UK space agency

2 min read

A focus on the UK’s advanced space sector has prompted the decision to create a single, unified agency says Lord Drayson

Space directly employs 20,000 people in this country. It contributes £6.8 billion to the UK economy, has grown by around nine per cent per annum since 1999/2000 and is forecast to maintain average annual growth of five per cent until 2020. On their own, commitments made at last year’s ESA ministerial meeting have provided work for UK space companies for at least the next five years.

Space provides the strongest rebuttal to all those people who knock the UK and argue that we no longer have the right stuff when it comes to manufacturing. Think about it. Space is the toughest environment of all, where systems and components are subjected to the ultimate workout – instruments required to function at just a tenth of a degree above absolute zero. When you send multi-million pound kit into orbit, there are no second chances.

We compete in this environment – and we win. A fundamental reason for that is that you’d be hard placed to find another sector where industry and the research base are so wedded together.

As we rebalance the economy, this is precisely the high-value, highly-skilled, technologically advanced area we must focus on: for jobs, for growth, for prosperity.

Hence the announcement that the UK is going to have an executive space agency – a single, coherent organisation to support an industry and a research base that are one of the best advertisements for the UK.

The recent public consultation on the funding and management of our civil space activities found that the current partnership structure has served a useful purpose. Through the existing system – and in the past year alone – the Herschel and Planck satellites are gathering the most detailed information we have about the birth and evolution of our Universe.

But the new agency will put the machinery of government fully behind the sector. It will secure cross-Whitehall decisions and buy-in on space-related issues – including education and outreach – and it will prioritise UK involvement in future space projects.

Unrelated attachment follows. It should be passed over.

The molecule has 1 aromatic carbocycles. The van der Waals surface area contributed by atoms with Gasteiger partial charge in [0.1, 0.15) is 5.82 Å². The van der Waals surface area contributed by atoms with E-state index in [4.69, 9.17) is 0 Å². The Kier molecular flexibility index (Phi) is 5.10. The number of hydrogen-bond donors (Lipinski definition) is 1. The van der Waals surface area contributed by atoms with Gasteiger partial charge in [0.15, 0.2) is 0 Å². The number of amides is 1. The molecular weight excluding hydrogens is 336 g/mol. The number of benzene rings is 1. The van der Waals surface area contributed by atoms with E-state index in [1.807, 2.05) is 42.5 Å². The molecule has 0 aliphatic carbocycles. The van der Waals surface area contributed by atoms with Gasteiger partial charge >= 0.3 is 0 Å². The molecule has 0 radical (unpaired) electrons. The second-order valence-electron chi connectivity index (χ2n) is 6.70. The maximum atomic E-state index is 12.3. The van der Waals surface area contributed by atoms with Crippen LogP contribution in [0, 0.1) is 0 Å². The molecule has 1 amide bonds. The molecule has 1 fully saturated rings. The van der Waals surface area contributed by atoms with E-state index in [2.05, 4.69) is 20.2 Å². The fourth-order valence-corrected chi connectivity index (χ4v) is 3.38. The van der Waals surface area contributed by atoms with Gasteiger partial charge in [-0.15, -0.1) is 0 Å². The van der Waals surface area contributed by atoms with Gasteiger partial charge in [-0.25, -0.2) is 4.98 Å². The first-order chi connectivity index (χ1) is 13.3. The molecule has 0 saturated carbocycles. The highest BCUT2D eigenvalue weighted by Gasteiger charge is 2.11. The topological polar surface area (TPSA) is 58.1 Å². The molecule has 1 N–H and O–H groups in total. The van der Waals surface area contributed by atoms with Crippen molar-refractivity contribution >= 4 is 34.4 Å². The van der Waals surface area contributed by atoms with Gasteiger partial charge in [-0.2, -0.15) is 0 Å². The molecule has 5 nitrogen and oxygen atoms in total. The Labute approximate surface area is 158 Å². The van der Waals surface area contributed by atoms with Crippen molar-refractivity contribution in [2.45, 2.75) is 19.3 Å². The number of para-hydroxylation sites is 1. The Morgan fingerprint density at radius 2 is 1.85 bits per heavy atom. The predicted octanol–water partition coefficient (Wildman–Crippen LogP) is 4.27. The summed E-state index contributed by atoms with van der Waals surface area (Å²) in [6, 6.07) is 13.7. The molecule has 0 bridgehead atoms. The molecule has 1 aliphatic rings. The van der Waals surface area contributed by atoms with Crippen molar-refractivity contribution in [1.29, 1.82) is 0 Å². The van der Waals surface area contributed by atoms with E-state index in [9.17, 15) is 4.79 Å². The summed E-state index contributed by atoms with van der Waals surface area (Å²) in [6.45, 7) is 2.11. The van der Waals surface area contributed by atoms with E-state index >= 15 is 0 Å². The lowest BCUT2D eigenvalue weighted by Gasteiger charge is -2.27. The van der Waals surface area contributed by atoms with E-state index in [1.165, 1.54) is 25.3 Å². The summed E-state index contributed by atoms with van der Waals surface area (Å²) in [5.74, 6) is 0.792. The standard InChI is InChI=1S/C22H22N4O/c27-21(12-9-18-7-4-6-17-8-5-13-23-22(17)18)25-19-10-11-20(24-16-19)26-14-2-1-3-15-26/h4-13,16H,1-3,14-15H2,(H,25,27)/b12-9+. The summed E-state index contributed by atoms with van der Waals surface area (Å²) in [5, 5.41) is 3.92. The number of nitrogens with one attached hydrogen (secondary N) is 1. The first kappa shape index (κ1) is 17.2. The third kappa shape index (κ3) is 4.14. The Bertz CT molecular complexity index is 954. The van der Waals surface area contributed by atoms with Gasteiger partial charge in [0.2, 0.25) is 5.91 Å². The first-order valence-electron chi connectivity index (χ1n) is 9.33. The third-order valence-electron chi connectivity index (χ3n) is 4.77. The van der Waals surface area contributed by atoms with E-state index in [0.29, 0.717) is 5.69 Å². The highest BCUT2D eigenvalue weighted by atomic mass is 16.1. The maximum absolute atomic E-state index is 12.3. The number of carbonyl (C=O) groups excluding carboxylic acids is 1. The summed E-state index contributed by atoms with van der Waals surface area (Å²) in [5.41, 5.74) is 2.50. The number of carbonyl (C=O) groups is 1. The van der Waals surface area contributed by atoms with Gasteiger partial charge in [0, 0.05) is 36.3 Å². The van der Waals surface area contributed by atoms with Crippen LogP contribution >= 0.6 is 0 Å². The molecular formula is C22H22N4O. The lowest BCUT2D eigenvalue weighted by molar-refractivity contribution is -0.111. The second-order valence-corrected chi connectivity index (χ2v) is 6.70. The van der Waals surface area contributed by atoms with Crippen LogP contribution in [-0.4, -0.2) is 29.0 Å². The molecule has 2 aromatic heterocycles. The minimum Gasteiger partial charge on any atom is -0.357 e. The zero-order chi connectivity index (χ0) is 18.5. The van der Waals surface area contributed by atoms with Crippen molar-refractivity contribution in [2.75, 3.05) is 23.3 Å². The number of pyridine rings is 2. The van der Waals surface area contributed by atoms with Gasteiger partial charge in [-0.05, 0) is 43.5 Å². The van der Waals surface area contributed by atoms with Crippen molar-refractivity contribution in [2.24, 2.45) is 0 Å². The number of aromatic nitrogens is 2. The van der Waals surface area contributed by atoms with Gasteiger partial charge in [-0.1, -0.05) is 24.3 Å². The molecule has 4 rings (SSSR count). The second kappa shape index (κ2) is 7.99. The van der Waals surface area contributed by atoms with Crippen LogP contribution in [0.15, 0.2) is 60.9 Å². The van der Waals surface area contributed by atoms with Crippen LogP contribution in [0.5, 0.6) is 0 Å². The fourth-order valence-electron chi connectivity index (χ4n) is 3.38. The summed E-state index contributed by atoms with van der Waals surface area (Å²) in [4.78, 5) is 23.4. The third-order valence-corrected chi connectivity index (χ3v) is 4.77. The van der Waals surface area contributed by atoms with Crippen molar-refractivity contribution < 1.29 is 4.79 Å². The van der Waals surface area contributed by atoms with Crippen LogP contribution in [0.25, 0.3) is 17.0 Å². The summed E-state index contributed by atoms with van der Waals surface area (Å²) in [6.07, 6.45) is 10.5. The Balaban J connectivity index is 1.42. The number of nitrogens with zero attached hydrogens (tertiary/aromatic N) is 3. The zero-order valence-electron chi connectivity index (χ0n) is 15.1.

We need that unified approach to grab a greater share of the global market in space systems, services and applications – and remain at the forefront of advanced manufacturing.

At the moment, I’d venture that the UK is the place to be for space scientists and entrepreneurs.

Next year, we’ll see the UK-led Cryosat mission to study ice thickness at the poles, and  the launch of the Hylas spacecraft, developed by start-up company Avanti Communications, which will deliver broadband across Europe to people unable to use surface links. Meanwhile, a joint NASA/ESA programme of Mars exploration is being finalised with the UK at its heart. What we’ve got to do is build on what the UK already does extremely well, and really go for growth – growth backed by the agency. The late Werner von Braun, arguably the greatest rocket engineer of the 20th century, once made a rather elegant quip. He said: ‘There is just one thing I can promise you about the outer-space programme: your dollar will go further.’ Von Braun’s observation applies in any currency. So let’s get our full pound’s worth – up there and down here. Because, if you look carefully this sector, you can glimpse Britain’s future: built on great science, employing the most highly-skilled physicists and engineers, manufacturing leading-edge technologies in demand worldwide. It’s a great future.

Edited extracts of speech delivered last month at the Appleton Space Conference.



Lord Drayson of Kensington

  • Minister for Science and Innovation
  • 1982 Took a BSc in production engineering at Aston, sponsored by BL Cars at Longbridge
  • 1985 PhD in robotics
  • 1986 - 1991 Managing Director of Lambourn Food Company
  • 1993 Co-founded Powderject Pharmaceuticals
  • 2001 - 2002  Chairman of the BioIndustry Association
  • 2005  Minister for defence procurement
  • 2007 Minister for defence equipment and support and Minister of State for Business and Regulatory Reform
  • November 2007 Indulging a life-time hobby, left government to compete in American Le Mans series
  • October 2008  Returned as minister of state for science and innovation taking a seat in the cabinet.